First, numerous Messianic prophecies are cited in the Shem-Tob Hebrew Matthew as in the Greek Matthew, but there are many other clear references. For example, John the Baptist tells Jesus he should be baptized by Jesus, obviously because Jesus was on a higher level. (Matt 3:14 S-T.) Jesus is the light to shine to the Gentiles. (Matt 4:16 S-T.) Jesus is “worshipped” or “given obeisance” worthy of a King-Messiah without comment. (Matt 8:2 S-T.) John the Baptist’s followers ask if Jesus is the Christ, to which Jesus gives an implicit affirmative, citing the blind see, the lame walk, etc. (Matt. 11:1-5 S-T.) The Son of God is not merely akin to us. He alone knows the Father. (Matt 11:22 S-T.) And a unique variant of the Shem-Tob gives Jesus a divine omniscience, saying “Jesus knows everything in regard to any matter done....” (Matt. 26:10 S-T.) And on and on it goes. See also Matt 21:9 S-T (“savior of the world”); Matt 23:10 S-T (“one is your Rabbi, Messiah.”)

Howard’s reason for not acknowledging the pervasive appearance in the Shem-Tob of a Messianic identification is unclear. Regardless, his conclusion that the Shem-Tob does not endorse Jesus as Messiah is unsustainable. This affirmation appears repeatedly in the Shem-Tob.

Higher Position of Christ In Shem-Tob

In fact, in two respects the Shem-Tob elevates Jesus’ nature over that presented in the Greek version.

First, in the Greek Matthew 24:36, it says that the time of the tribulation no one knows, “neither the Son,” but only the Father. (Matt. 24:36 NIV, etc.) If Jesus is divinely indwelled by the Father (as Jesus claimed in John 14:10-11), how can He not also know the time? As a result, critics who do not believe Jesus was truly indwelled by the Father, as He claimed, cite 24:36 to prove Jesus was not divinely

indwelled.56 While most reply the Father restricted this knowledge from the Son (which is plausible), the knock on Jesus’ own knowledge is not present in the Shem-Tob.

Instead, in the Hebrew Matthew of Shem-Tob, it says “there is none who knows, not even the angels, but the Father only.” Jesus does not exclude himself (indwelled by the Father) from knowing in the Hebrew Matthew. Because in John’s Gospel, Jesus says the Father in-dwells Jesus, such intimacy would seemingly impart naturally such knowledge.

56.This “neither the Son” was unconvincingly explained by Chrysostum, Jerome, Augustine, Gregory the Great and Bengel as Jesus intentionally suppressing his knowledge within the Trinity. (Frederick Dale Bruner, Matthew: The Churchbook, Matthew 13-28 (Wm. B. Eerdmans Publishing, 2004) at 522.) Many opt today instead to say this “neither the Son” in the Greek tradition proves Jesus’ human nature did not disappear by God-the-Father’s indwelling him. (Bruner, id.) Yet, it does not fit the fact that the Father indwelled Him.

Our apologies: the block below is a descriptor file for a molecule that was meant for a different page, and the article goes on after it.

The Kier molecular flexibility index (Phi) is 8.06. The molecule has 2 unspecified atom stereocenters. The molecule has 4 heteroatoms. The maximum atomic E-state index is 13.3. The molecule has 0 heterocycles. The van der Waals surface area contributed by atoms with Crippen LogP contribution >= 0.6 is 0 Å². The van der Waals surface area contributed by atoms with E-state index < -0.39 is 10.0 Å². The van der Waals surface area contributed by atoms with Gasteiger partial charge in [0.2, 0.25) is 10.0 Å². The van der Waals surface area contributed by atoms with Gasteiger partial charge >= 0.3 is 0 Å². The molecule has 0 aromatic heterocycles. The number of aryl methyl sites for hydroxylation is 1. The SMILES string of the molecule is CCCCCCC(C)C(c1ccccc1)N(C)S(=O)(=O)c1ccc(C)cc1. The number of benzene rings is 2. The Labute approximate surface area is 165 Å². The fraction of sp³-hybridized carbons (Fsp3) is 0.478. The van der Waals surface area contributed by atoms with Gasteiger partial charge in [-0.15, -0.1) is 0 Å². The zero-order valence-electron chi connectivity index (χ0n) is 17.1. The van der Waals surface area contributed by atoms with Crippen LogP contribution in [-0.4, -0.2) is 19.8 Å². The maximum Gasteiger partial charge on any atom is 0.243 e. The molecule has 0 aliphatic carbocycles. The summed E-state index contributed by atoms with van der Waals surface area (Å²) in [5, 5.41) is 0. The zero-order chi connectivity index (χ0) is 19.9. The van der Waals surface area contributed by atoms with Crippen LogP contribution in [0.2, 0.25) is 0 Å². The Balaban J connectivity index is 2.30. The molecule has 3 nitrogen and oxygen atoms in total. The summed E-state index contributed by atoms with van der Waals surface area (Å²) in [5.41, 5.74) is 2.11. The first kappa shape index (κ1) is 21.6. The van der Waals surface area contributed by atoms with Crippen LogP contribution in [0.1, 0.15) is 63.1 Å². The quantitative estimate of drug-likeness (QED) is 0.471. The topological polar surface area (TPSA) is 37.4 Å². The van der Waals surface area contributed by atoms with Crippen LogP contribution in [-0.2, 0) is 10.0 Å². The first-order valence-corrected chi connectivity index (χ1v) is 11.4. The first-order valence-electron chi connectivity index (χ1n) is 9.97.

Second, there is another fact to consider: Mark 13:32 says “neither the Son” and it has no Greek variants that omit it. What does this signify? That the “neither the son” in the Greek Matthew was more likely added to conform Matthew to Mark. This is because if one thought for theological reasons ‘neither the son’ is deleted deliberately from some Greek Matthews, then why was this not likewise deleted in Mark? Hence, it is more likely that the Hebrew Matthew lacked ‘neither the son,’ but gradually the Greek Matthew was modified to read more like Mark. Hence, ‘neither the son’ is not original to Matthew, and was introduced via the influence of Mark 13:32. See J. Ed Komoszewski,

M. James Sawyer, Reinventing Jesus: How Contemporary Skeptics Miss the Real Jesus (Kregel Publications, 2006) at 111-12. Hence, this comparison to Mark supports the view once more that the Shem-Tob Hebrew Matthew reflects the more likely original of this verse.

See John 14:10-11. Thus, the Hebrew version of Shem-Tob has a text more open to Jesus being indwelled fully by God-the-Father than does the Greek text, in conformity with Jesus’ own depiction of the Father as indwelling Himself.

A similarly troublesome verse in the Greek is Matthew 19:17 (KJV): “Why callest me good? There is none good but one, that is God.” This implies Jesus says it is wrong to call him good. God is alone good. However, the Hebrew Matthew of Shem-Tob has it: “Why do you ask about good? No man is good because God alone is good.” Jesus does not exclude himself in the Hebrew Matthew from being called good. Yet, in the Greek Matthew, Jesus denies being good at all. “Why call megood?”

Thus, we see our Greek Matthew has two passages that seriously undermine Jesus’ divinity as He explained it (i.e., an indwelling by the Father), but the Hebrew Matthew of Shem-Tob lacks these problems.